UCL Ionic liquids Project
Since 2017 year 12 Chemistry students have had the opportunity to participate in an exciting project based around synthesising a variety of different ionic liquids and then measuring their physical properties. The project is run in conjunction with University College London (UCL) and the Institute for Research in Schools (IRIS).
Ionic liquids are fascinating compounds with unique physical properties and a huge range of potential applications. They are relatively straightforward to design and synthesise so the project is able to give students the opportunity to work like real research scientists and be creative using Chemistry. The question they are seeking to answer is: Can they produce an ionic liquid, with desirable properties, that has never been made before?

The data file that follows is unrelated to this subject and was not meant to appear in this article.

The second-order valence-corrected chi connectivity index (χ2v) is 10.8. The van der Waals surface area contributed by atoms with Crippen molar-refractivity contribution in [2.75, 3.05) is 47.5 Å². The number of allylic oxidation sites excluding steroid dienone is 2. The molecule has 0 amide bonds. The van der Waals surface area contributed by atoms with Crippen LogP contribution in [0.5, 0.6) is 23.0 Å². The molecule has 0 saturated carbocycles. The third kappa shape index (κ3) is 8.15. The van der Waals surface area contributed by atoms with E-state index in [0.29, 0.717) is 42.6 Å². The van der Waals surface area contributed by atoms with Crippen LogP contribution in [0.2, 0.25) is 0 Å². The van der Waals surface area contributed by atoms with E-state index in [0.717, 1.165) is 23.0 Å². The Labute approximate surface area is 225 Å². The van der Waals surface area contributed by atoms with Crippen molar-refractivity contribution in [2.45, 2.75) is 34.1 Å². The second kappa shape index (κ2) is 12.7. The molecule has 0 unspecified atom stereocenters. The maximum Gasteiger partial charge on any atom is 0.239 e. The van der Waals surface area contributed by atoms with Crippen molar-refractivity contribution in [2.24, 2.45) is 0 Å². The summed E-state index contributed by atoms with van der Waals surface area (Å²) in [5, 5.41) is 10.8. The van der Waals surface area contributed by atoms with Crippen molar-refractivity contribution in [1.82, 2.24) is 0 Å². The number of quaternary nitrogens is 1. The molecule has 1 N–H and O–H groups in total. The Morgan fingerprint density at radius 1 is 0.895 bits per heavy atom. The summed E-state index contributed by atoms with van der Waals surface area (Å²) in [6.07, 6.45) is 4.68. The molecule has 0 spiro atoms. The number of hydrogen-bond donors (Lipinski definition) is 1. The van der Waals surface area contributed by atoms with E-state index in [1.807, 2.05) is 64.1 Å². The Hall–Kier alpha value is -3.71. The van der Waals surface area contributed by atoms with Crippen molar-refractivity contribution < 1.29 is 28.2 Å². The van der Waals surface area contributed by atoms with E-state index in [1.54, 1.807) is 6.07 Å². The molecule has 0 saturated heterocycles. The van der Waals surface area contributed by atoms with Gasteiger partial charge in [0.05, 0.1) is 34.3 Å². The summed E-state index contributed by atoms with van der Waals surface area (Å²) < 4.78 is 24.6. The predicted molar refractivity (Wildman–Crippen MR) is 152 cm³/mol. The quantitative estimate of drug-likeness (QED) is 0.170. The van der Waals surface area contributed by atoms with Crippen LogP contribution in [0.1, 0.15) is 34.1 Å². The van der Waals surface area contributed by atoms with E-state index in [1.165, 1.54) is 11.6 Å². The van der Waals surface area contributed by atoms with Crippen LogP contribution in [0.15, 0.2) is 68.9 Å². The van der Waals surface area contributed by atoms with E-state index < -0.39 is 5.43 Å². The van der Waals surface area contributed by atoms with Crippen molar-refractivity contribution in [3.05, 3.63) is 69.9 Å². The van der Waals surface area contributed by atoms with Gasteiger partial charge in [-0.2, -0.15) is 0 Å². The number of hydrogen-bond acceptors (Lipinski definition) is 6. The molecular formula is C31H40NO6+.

Ionic liquids are Ionic compounds that are liquid at room temperature. Students in year 12 understand that ionic bonds are strong and normally result in very high melting points (NaCl melts at 801oC). For an ionic compound to be a liquid at room temperature much weaker ionic bonds are needed. This is achieved by synthesising very large, weakly charged ions. The ionic liquids we have produced have a large cation 1-R-3-methylimadazole where the R group can be changed to hundreds of different alkyl groups. The large, weakly charged anions we have used include Hexafluorophosphate and Tetrafluoroborate amongst others.
By using different anions and cations millions of Ionic liquids can potentially be synthesised. The different anions and cations used result in different physical properties. This relatively simple piece of Chemistry results in an incredibly versatile project in which students can make their own decisions about which ionic liquids they would like to try and produce and why.